Pierrick Boulay (PB): Regarding the Apple LiDAR module, what would be the main applications? Will it remain photography, or do you think the augmented reality application can really take off?
SP: While we cannot comment on specific customer opportunities, we can note that 3D sensing has a myriad of applications and potential.
For example, 3D sensing can greatly enhance smartphone photography, and this will remain an important use case. However, the technology is capable of so much more, and we firmly believe in the future of mixed and augmented reality. It is only a question of when — not if — this market will take off, and 3D sensing will be an absolutely vital part of this ecosystem. There is a lot more activity today than there was two years ago, and customers are becoming much more engaged as the technology is moving out of the lab and transitioning into product development. Across II-VI, we have many engagements in this emerging field, not just for VCSELs, but also for optics and advanced materials.
PB: Apple is using the bulk of VCSELs produced for 3D sensing.
Do you see other smartphone OEMs following a similar path? Or do you think other smartphone manufacturers will use VCSELs only for their flagships and / or specific functionalities (e.g., facial recognition, AR, etc.)?
SP: We believe that 3D sensing is likely to become ubiquitous in smartphones and other mobile devices, though it may take a few years.
At II-VI, we like to take a long view on the market; for example, in some platforms, like SiC, we have invested for over two decades, and those investments have recently started to pay off. In the emerging augmented reality ecosystem, smartphones and other wearable computing devices will be able to understand the context of where we are, what we are doing, and what is happening around us.
This technology has the potential to transform many aspects of our lives, from how we work and collaborate to how we communicate or meet other people. 3D sensing is one of the disruptive technologies that will enable this new ecosystem. Ultimately, this is why we decided to enter this market, and it is one of the cornerstones of our strategy.
PB: It seems that VCSEL devices have accommodated applications. In automotive, EELs were the first choice of LiDAR manufacturers, but recently we have seen an increasing number of LiDAR manufacturers using VCSELs.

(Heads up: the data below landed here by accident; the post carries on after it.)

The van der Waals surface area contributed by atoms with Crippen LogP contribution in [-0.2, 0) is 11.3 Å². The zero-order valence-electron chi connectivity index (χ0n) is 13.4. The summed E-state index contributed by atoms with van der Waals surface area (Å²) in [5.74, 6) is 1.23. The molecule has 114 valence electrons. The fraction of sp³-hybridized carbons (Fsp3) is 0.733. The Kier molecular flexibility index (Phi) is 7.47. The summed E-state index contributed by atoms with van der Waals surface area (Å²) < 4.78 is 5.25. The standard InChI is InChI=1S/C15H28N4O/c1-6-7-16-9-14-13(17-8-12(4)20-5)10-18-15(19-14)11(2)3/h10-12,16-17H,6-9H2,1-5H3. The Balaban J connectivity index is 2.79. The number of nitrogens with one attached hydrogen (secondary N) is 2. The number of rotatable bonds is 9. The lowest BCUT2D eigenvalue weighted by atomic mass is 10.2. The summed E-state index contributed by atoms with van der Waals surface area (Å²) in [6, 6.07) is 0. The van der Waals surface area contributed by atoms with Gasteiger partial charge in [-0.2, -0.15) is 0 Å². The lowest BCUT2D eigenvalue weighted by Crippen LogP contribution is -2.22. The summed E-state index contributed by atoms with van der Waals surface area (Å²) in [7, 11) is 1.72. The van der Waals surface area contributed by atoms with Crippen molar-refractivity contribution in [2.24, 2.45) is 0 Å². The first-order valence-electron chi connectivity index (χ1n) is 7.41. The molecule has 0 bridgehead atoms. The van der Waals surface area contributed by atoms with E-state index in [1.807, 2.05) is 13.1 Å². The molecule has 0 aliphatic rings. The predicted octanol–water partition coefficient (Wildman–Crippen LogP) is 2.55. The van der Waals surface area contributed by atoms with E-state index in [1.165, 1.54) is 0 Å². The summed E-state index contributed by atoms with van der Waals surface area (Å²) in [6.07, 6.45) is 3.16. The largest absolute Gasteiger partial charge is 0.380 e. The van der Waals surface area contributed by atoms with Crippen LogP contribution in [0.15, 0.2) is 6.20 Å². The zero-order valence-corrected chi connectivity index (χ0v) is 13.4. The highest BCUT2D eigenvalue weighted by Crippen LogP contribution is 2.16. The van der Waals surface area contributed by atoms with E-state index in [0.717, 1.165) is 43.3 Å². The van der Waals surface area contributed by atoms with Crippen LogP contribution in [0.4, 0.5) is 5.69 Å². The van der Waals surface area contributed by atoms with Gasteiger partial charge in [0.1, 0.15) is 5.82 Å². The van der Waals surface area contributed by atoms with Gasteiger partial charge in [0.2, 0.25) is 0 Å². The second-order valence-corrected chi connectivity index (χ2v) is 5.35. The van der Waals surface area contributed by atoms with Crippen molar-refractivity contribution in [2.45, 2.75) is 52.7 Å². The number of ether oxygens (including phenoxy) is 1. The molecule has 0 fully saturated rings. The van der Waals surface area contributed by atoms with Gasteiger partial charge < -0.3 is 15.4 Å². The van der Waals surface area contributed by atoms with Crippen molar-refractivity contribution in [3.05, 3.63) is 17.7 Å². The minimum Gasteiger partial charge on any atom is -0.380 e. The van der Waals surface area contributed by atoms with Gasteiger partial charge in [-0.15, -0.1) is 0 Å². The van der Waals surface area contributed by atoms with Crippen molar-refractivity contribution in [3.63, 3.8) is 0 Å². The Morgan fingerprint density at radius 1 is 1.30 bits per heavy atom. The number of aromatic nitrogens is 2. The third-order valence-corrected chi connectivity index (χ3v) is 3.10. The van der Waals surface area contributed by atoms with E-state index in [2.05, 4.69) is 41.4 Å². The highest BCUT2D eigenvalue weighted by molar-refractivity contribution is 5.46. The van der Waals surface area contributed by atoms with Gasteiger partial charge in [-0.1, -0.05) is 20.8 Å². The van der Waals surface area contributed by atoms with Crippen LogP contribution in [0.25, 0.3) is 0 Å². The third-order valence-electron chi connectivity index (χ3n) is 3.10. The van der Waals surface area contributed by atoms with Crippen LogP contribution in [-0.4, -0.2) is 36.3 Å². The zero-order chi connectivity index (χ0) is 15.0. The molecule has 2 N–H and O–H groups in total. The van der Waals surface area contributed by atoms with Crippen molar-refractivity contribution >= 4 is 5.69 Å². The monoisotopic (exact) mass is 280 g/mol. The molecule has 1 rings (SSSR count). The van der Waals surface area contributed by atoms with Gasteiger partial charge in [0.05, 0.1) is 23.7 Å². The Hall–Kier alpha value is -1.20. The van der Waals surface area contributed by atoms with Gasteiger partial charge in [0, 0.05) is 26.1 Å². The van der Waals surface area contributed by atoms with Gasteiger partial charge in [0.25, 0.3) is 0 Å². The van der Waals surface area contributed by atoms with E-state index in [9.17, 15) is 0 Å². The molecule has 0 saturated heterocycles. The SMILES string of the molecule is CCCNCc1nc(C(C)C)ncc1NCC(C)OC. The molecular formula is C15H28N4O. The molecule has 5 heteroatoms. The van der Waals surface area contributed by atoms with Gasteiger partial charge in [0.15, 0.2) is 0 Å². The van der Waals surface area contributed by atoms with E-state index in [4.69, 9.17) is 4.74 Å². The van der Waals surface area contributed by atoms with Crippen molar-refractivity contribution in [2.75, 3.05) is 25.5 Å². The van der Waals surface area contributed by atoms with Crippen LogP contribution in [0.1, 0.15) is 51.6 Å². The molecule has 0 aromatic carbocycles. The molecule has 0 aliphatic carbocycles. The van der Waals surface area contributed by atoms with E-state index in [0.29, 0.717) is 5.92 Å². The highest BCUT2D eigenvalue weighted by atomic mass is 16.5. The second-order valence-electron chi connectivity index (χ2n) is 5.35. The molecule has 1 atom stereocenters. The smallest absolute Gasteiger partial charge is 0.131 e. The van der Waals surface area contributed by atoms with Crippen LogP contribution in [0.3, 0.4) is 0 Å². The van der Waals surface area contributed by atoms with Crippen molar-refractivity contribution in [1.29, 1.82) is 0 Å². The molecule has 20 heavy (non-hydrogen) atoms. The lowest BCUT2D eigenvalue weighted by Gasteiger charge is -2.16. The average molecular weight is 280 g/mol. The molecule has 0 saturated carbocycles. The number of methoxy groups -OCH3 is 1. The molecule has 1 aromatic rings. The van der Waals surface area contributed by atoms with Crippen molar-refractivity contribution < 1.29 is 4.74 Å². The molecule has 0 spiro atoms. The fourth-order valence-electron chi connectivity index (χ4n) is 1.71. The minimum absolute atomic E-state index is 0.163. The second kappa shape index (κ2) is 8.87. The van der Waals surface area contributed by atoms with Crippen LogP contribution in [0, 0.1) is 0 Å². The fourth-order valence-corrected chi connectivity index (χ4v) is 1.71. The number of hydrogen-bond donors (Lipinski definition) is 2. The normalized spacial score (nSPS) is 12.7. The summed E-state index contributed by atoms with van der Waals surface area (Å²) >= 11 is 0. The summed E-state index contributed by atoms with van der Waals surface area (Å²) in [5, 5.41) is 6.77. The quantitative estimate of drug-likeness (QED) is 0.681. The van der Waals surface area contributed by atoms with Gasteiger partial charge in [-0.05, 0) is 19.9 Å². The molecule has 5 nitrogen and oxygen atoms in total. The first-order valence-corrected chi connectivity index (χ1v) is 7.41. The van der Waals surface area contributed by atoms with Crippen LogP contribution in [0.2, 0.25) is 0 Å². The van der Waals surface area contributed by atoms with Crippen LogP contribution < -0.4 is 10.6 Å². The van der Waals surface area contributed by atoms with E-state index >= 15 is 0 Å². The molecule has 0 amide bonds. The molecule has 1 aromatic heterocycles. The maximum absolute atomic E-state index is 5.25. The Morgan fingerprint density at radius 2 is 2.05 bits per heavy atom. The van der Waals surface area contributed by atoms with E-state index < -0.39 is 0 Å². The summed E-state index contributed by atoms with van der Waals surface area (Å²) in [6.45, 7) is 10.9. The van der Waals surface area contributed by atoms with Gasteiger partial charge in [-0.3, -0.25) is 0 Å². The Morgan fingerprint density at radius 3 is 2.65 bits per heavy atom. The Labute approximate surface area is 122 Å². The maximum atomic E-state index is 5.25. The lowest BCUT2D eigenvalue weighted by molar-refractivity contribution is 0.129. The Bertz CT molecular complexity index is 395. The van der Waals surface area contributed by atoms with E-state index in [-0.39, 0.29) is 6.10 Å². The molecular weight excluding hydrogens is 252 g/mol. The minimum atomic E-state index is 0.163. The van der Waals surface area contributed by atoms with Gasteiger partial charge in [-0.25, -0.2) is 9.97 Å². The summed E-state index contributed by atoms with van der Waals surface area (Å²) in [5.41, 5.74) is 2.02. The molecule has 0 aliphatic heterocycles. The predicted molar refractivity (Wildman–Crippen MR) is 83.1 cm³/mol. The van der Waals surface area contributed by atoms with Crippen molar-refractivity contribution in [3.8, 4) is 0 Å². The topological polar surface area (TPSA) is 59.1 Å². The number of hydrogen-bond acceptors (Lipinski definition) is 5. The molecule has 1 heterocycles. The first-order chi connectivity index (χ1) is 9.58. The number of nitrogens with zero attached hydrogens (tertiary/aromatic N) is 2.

How do you see these two light sources evolve in this application? What are the reasons?
SP: We like to segment the automotive 3D sensing market into in-cabin sensing (for gesture recognition and occupancy monitoring) and LiDAR (for ADAS/autonomy). We have been shipping VCSELs for in-cabin applications for quite some time now. We do see applications for VCSELs for ADAS and autonomy for shorter-reach applications such as pedestrian detection and on the sides of the vehicle.
In fact, recently, several OEMs and Tier 1s have announced VCSELs for such applications for production vehicles as early as 2022. The single most important advantage of edge-emitting lasers over VCSELs is their ability to generate higher optical output power for a given chip area. A small and relatively inexpensive chip can generate a short pulse of over 100 W of optical power, which is why EELs have been widely adopted in LIDAR applications. VCSEL arrays of the same area do not achieve the same optical output power, but the gap is not as large as it used to be.
We have recently announced double-junction VCSELs with significantly increased optical power per emitter, and we are currently developing multi-junction designs that will further narrow the gap with EELs. VCSELs, of course, have other well-known advantages, such as ease of integration, testability on the wafer level, and a circular beam shape.
Nonetheless, EELs are still key for long-range LiDAR and are a prime candidate for 1550 nm LiDAR solutions where higher power can be utilized and still remain eye-safe.
Ultimately, the decision on whether to use VCSELs or EELs will be driven by tradeoffs at the system level. The shorter the range and the less peak power required, the more compelling VCSELs become relative to EELs. We think the two laser types will coexist, depending on the specific requirements within the ADAS architecture and the interaction with the other sensing systems with which a vehicle will be equipped. II-VI offers both VCSELs and EELs, supporting any configuration our customers could need.
MV: Historically, and before 3D sensing applications emerged in this manner, datacom was the main driver for VCSELs. How do you view the trends nowadays in datacom applications?
There are several possibilities for how the laser technologies will position themselves: